While stowing away on a ship to America, the boys get involuntarily pressed into service as toughs for a pair of feuding gangsters while trying desparately to evade the ship's crew. After arriving stateside, one of the gangsters kidnaps the other's daughter - and it's up to our unlikely heroes to save the day.Written by
In the movie, Groucho Marx tells Thelma Todd, "You're a woman who's been getting nothing but dirty breaks. Well, we can clean and tighten your brakes, but you'll have to stay in the garage all night". Four years after making this film, Todd died under mysterious circumstances. She was found dead in her car inside her backyard garage with the engine running. It is not known if her death from carbon monoxide poisoning was accidental, a murder, or suicide. See more »
(at around 20 minutes) Groucho Marx is running down a corridor toward camera; he skids to a stop leaving skid marks in the floor from his heels. There are already two skid marks visible in the floor apparently from a previous take. See more »
Zeppo Marx is frequently considered with a trace of a sneer: the fourth brother who was not worthy of membership in one of filmdom's two best comedy teams. He was the fourth brother of Groucho, Chico, & Harpo Marx (and is only slightly better remembered than fifth brother Gummo, who never appeared in any of their films). He looked the best of the brothers (he was the youngest) so he could play the romantic lead if nobody else had the role (like Oscar Shaw did in COCONUTS). However although his appearance was better than the other three brothers, he was not a really handsome man like Robert Taylor or Tyrone Power. Also he had a serious problem with his sense of humor - he had one but it was remarkably similar to Groucho's. In fact, during the Broadway run of COCONUTS, Groucho was ordered by a doctor to take a long, overdue rest. He took off for two weeks, and was replaced by understudy Zeppo. At the end of two weeks he talked to the producers, and they willingly allowed him to take an additional week off. In fact, when that was finished they said he could take more time off if needed. They were not in a rush to get him back. Suspicious, Groucho went unannounced to the theater one night, and watched Zeppo being so good the audience was laughing hysterically at his delivery and acting. In a single day Groucho returned to the show. Groucho never made that mistake again.
It would have been impossible for Zeppo to have played a smaller version of Groucho on screen. There would have been an imbalance with two Grouchos in the films. So Zeppo was usually put into the films as Groucho's assistant, or secretary, or even his son (in HORSE FEATHERS). His part in COCONUTS, as the film exists today, is not very impressive (there is one scene where he and Groucho try to greet Chico and Harpo as new customers at the hotel, and keep missing their hands). In ANIMAL CRACKERS he is Jamison, the secretary to "Captain Spaulding", and has an amusing sequence regarding the immortal firm of "Hungerdunger, Hungerdunger, Hungerdunger, Hungerdunger, & McCormick". In HORSE FEATHERS he did take part in the mad football game at the end of the film. In DUCK SOUP, as assistant to Rufus T. Firefly, he had more sequences that were funny, such as when he gets slapped for telling a story to Groucho that Groucho had previously told to him. He also takes part in the "Fredonia's Going to War" number, and in the battle section at the end. But only the Hungerdunger scene in ANIMAL CRACKERS (shared by Groucho), and this film, MONKEY BUSINESS, gives one an idea of Zeppo as an effective comic.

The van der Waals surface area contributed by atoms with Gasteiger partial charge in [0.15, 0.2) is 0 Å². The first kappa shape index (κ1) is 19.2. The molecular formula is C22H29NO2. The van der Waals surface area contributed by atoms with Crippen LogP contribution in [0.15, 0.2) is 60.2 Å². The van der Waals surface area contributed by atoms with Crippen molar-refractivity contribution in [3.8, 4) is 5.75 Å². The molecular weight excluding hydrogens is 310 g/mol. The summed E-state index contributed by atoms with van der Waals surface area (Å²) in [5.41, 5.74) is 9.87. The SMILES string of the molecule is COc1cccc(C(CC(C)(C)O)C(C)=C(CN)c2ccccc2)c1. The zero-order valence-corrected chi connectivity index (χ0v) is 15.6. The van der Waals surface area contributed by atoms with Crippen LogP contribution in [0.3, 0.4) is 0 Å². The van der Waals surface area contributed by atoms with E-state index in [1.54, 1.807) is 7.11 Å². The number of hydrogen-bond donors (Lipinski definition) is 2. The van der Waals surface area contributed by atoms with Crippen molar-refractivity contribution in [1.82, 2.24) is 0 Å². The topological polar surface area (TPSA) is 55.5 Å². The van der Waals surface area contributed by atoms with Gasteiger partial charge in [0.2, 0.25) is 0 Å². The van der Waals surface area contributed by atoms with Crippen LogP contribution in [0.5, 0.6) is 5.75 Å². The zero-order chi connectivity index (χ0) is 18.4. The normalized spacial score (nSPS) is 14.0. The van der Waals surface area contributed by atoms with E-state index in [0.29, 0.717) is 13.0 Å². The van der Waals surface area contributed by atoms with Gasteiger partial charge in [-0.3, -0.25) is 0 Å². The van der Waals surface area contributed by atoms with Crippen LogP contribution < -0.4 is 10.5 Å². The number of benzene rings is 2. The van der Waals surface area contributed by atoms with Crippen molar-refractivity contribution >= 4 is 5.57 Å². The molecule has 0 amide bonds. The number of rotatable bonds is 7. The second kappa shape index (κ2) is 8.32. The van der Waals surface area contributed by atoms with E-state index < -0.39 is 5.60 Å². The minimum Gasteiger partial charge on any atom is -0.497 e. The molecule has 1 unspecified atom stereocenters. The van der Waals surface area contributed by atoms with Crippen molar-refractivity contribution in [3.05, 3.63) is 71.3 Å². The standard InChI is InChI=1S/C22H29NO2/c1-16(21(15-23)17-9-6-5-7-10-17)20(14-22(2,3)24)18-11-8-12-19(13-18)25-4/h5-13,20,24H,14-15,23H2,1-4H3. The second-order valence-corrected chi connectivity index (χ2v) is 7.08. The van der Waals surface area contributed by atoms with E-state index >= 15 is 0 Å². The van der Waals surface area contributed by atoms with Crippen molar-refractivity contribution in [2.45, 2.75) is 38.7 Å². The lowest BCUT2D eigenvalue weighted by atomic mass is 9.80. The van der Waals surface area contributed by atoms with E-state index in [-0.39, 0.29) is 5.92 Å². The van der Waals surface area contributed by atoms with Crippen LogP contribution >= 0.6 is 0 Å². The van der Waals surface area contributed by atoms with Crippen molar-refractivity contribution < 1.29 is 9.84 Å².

Here, unlike the other four appearances, he is not connected in the past with Groucho. He is paired with him, when he and Groucho are hired by Alky Briggs to be his torpedoes. However, he is frequently chased on the boat, and finds time to romance the film's heroine, in one particularly good moment telling her of his eternal devotion to her just before fleeing from her side to avoid being captured by members of the ship's crew. He also is able to romance her at her coming out society party, and rescues her from Briggs' gang. Here he finally does something normal to assist the film. He is a passably pleasant leading man, but nothing spectacular.
MONKEY BUSINESS was also surreal in it's humor, best in the puppet show sequence and also the attempt of the four brothers to get off the boat pretending to be Chevalier. It is a very funny movie - maybe not the best of all their films (DUCK SOUP or A NIGHT AT THE OPERA are that), but close to the best.
As for Zeppo, he remained part of the act and the films for two more years, and then quit both to become a successful film agent. He would always be in Groucho's shadow as a comic, and even in death (soon after Groucho's death in 1977) passed on with hardly any impact on the public. Had he branched out on his own (if anyone had shown interest in such a move) he might have had a chance to show his talents, but it is problematical.
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